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EDITORIAL: Fewer folks behind bars isn't so bad
The Daily Star - 12/26/2020
Dec. 25—The announcement this week that the state will be closing the Watertown and Gowanda prisons along with an annex to the Clinton Correctional Facility in Dannemora is a bit of a political Rorschach test that means different things to different observers.
Those who work at the facilities are probably upset, and understandably so. Losing a job or having to move is always difficult, and especially so during the holiday season — and even more in 2020. But spokesman Thomas Mailey of the state Department of Corrections and Community Supervision said the staffers will receive "priority placement" for job transfers elsewhere in the state. And Michael Powers, president of the Corrections Officers Police Benevolent Association, told CNHI that he's hopeful his union members won't face any layoffs.
But if you're concerned about public safety, the prison closures should be taken in context. The state's prison population now stands at 34,842 according to Mailey, down from 57,229 a year ago. The decline is only partly due to the early release of prisoners at risk of contracting COVID-19; only about 1,400 inmates, all non-violent offenders, have been freed so far.
A more significant factor is the age of the inmate population; in 2018, about one-fifth of the inmates were age 50 or older, according to North Country Public Radio. Many are holdovers from an era when New York had much stricter criminal laws — but wasn't necessarily any safer.
According to statistics from the Prison Policy Initiative, the state's prison incarceration rate in 1978 was slightly more than 100 per 400,000 citizens. By the year 2000, that rate had nearly quadrupled to almost 400. Jail incarceration rates nearly tripled over the same time frame.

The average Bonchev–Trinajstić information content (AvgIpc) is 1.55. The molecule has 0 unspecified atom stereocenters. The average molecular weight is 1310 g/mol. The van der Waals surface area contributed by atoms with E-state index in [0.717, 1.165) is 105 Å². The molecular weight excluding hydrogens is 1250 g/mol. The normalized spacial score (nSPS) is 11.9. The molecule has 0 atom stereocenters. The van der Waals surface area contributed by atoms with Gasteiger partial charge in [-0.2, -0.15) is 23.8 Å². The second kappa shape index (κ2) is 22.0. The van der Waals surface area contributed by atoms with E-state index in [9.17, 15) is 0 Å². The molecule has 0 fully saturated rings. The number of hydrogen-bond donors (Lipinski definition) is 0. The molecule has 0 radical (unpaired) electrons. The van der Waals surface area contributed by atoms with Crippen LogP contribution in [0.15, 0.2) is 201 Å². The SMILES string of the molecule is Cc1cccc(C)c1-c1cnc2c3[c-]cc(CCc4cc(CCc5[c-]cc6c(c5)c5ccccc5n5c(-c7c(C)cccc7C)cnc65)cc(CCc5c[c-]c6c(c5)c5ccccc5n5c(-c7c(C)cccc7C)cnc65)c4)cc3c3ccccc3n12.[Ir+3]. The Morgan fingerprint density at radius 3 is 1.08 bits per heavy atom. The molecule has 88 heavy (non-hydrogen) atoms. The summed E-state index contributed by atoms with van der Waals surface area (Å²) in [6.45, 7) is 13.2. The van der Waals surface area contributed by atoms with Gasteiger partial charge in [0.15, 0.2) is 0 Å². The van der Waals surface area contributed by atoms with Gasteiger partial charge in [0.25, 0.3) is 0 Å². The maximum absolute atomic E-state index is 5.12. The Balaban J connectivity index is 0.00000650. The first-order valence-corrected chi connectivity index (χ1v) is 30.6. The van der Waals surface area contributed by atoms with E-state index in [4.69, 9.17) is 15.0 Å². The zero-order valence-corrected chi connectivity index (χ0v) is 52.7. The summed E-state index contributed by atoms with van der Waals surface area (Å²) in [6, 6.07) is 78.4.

To be fair, these rises coincided with rising crime rates. But at a point in the early 1990s, crime rates in New York peaked, and have been falling more or less steadily ever since. The stiff Rockefeller drug laws passed in 1973 led to what many voters later determined was a harsher-than-necessary crackdown on minor drug offenses, pulling folks who might have been otherwise harmless into the cycle of recidivism.
This decline in the prison population should be monitored closely for any hiccups, but on the whole should be welcomed, not feared. The goal of the prison system, after all, is to rehabilitate offenders who can be salvaged and protect society from those who can't. The goal should not simply be to provide jobs, and regional economies that will suffer from the closures would be better served anyway by having the state spend that money on something more useful than keeping the lights on in empty cells.
State Senate Minority Leader Rob Ortt, R-North Tonawanda, sees things differently — through the most partisan prism possible, as is his wont. Ortt said the move "demonstrates an ill-will toward hard-working upstate New Yorkers," adding: "It is no secret that Albany has buckled under the pressures of pro-criminal special interest groups."
If what Ortt says is true, than that buckling began under a fellow Republican, Gov. George Pataki, who signed the Drug Law Reform Act into law in 2004, significantly scaling back the Rockefeller-era laws. In signing the bill, Pataki said it "reflects a greater knowledge than we had 30 years ago."
The dwindling of inmates behind the walls of New York prisons could mean many things. But if it means that efforts to prevent crime, prevent recidivism and rehabilitate offenders back into the general population are making progress, then we should be proud, not afraid.
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